Unfortunately a great deal of my work is repairing behind other contractors. I have put together the following information to help you pick the right contractor.


Text Box: Having the company receptionist certified does you no good. The person at the door needs to know what is to be done and why. They must to know what is required by EPA’s guidelines.
Text Box: Make sure the person who shows up to do the work is certified
Text Box: Guidelines require the use of Schedule 40 pipe. One contractor uses Schedule 20 which can be damaged by a blow from a blunt object. Schedule 40 will stand up to a lot more than the kids can produce.
Text Box: Pipe

There are 2 major manufacturers of fans in our industry, Fan Tech and RadonAway. Both are excellent, come with a 5 year warranty you can get service under. They have an average life of about 10 years. Several local vendors are using fans designed for vending dryers and other appliances. They are metal and will not hold up to the weather.

Text Box: Fans

EPA guidelines require that the fan be located “outside conditioned space”. Conditioned space is where the heater and air conditioner control temperature. If the pipe on the discharge portion of the fan leaks it could possible pump radon laden gas back into the living space if this guideline is not observed. I have moved quite a few fans to the outside.

Text Box: Fan Location

Since the air under the slab is at about 55 degrees F and 100% humidity year round it will form condensation droplets which run back to the basement and are re-evaporated later. It the temperatures outside are below freezing, ice will form on the pipe walls. When sunlight hits the pipe chunks of ice will fall free and crash down into the fan, stopping it from rotating, ending your protection until the ice melts and the fan restarts. Along with temporarily raising the Radon level, this will shorten the life of the fan.


Manufacturers include in their paperwork with each fan recommended methods of avoiding this hazard. Condensation bypasses catch the ice, melt it, and then route the water back through a bypass drain to the pipe below the fan.


In all of the repairs I have made and systems I have looked at I have yet to find a condensation bypass installed.

Text Box: Cold Weather Protection—Condensation Bypass

If you are having basement waterproofing installed they will install a system to trap water running down the wall. This opening where the wall and floor meet will allow sub-slab air to come up into the basement increasing the risk of Radon in the home. It also makes mitigation a much more difficult proposition. Putting suction on the slab simply cause the conditions air in the home to be drawn in and discharged by the Radon fan.


The weeping wall system will have to be seal from conditioned space before the mitigation system will work effectively.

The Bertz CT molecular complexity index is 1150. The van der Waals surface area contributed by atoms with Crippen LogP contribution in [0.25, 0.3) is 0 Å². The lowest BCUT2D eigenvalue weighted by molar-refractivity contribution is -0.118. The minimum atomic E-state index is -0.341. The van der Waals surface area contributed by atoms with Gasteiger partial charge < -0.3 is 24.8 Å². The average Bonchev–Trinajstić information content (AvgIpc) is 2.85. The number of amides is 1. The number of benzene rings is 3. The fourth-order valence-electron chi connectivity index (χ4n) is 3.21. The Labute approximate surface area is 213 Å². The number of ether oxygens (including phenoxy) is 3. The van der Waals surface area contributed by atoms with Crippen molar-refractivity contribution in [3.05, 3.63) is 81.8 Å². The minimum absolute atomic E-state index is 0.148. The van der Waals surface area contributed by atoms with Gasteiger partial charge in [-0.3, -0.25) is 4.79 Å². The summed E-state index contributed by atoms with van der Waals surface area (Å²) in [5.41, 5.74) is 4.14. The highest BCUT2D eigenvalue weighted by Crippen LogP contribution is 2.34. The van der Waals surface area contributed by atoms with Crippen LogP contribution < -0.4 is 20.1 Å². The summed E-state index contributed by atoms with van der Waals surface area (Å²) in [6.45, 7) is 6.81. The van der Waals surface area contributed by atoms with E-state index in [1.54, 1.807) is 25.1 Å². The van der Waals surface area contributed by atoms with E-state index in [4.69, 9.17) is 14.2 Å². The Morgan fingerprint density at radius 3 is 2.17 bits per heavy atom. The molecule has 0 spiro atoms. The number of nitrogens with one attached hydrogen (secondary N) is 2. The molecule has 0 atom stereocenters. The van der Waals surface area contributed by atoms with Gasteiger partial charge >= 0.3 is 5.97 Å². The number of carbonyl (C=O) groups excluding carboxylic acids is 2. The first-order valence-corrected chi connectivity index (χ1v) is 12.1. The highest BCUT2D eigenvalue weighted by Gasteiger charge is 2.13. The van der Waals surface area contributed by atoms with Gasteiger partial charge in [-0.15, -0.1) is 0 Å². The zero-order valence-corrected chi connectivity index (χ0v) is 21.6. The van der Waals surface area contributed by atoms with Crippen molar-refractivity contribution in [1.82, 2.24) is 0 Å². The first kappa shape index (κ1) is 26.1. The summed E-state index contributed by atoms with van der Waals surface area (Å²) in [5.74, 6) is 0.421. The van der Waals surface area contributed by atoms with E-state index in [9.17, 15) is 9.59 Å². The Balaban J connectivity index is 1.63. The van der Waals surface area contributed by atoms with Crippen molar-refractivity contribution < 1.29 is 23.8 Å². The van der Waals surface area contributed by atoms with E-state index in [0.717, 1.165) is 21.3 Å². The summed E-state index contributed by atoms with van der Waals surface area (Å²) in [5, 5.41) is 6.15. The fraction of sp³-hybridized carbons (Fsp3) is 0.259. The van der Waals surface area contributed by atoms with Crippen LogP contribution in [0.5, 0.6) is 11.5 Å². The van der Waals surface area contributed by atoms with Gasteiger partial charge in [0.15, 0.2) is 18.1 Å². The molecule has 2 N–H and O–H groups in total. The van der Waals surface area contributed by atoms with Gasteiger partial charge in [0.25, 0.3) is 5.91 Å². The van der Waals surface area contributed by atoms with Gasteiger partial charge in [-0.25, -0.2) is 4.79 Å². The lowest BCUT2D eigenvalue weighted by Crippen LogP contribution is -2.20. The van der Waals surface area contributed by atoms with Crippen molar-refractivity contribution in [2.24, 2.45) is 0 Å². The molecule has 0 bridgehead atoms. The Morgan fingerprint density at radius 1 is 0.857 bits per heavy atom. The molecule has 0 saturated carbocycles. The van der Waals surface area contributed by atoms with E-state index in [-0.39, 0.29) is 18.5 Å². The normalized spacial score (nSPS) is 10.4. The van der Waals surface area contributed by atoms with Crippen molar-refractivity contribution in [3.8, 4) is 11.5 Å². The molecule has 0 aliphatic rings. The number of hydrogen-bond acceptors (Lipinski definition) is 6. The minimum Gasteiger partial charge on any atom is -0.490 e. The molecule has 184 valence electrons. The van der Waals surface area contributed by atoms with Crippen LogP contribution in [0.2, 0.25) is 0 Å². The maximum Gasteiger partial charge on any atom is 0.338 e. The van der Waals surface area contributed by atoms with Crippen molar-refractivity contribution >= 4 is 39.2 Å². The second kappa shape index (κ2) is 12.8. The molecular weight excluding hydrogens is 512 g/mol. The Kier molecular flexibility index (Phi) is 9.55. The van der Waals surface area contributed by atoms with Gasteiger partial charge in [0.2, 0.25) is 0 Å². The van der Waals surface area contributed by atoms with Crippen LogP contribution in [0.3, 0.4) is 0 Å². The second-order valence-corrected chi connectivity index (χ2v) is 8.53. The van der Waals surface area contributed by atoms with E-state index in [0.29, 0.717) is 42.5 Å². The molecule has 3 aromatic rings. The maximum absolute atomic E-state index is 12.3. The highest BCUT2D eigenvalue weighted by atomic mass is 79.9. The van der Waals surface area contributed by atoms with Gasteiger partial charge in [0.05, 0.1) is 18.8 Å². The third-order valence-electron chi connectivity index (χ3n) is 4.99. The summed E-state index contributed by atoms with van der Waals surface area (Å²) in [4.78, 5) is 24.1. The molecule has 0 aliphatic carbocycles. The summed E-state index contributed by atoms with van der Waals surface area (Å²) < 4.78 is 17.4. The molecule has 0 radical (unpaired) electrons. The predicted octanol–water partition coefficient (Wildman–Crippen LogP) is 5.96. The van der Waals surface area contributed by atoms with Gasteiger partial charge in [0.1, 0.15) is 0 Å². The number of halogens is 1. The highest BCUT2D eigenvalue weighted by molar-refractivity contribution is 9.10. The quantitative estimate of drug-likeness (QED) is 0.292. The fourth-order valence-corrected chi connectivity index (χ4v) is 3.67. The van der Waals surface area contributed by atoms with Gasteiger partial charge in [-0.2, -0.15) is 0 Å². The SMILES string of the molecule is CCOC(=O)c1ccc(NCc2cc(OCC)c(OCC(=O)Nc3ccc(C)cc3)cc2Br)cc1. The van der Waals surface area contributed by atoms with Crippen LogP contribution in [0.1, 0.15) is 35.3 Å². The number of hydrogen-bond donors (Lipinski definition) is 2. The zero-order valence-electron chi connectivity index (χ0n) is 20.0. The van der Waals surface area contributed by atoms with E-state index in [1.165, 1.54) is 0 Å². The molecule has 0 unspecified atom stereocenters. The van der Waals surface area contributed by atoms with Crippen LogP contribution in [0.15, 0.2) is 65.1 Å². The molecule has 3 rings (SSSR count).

Text Box: Basement Waterproofing

There is no such thing as a “Deluxe Fan”. Fans need to be sized appropriate for each application. An oversized fan will burn more electricity than necessary while pulling heat or air conditioning through the system and out of the home. Fan sizing needs to be based on soil makeup and resulting radon reduction. Pressure testing of the floor using a digital manometer is the way to diagnose fan sizing problems. Confirm that your contractor will have access to a digital manometer if it becomes necessary.

Text Box: Fan SizinG

When there is not sump system the amount of excavation under the floor at the suction hole is critical. The rule of thumb is the more difficult to dig the more dirt that needs to be removed. As a minimum 2 five gallon pails need to be removed from any hole without a drain tile system.

Text Box: Suction Hole Excivation

Sump System:

Locating the hole in the sump cover is usually not a good idea unless there is no pump and there has been no water for at least 10 years. The suction piping in the lid will make future maintenance on the sump system difficult at best. The better idea is to drill into the concrete and hit the drain system piping at another point in the system. A collateral benefit to this technique is the ability to place of the suction pipe where it can be easily discharged to the atmosphere.


No Sump System:

The placement of the suction from under the floor in a non-sump system is the most critical decision. The contractor should be able to give you logical reasons for the placement of suction and middle of the room, convenience and esthetics are not sufficient. The goal is to reach the lowest Radon level and suction under the floor is one of the greatest determinants.

Text Box: Suction Hole Location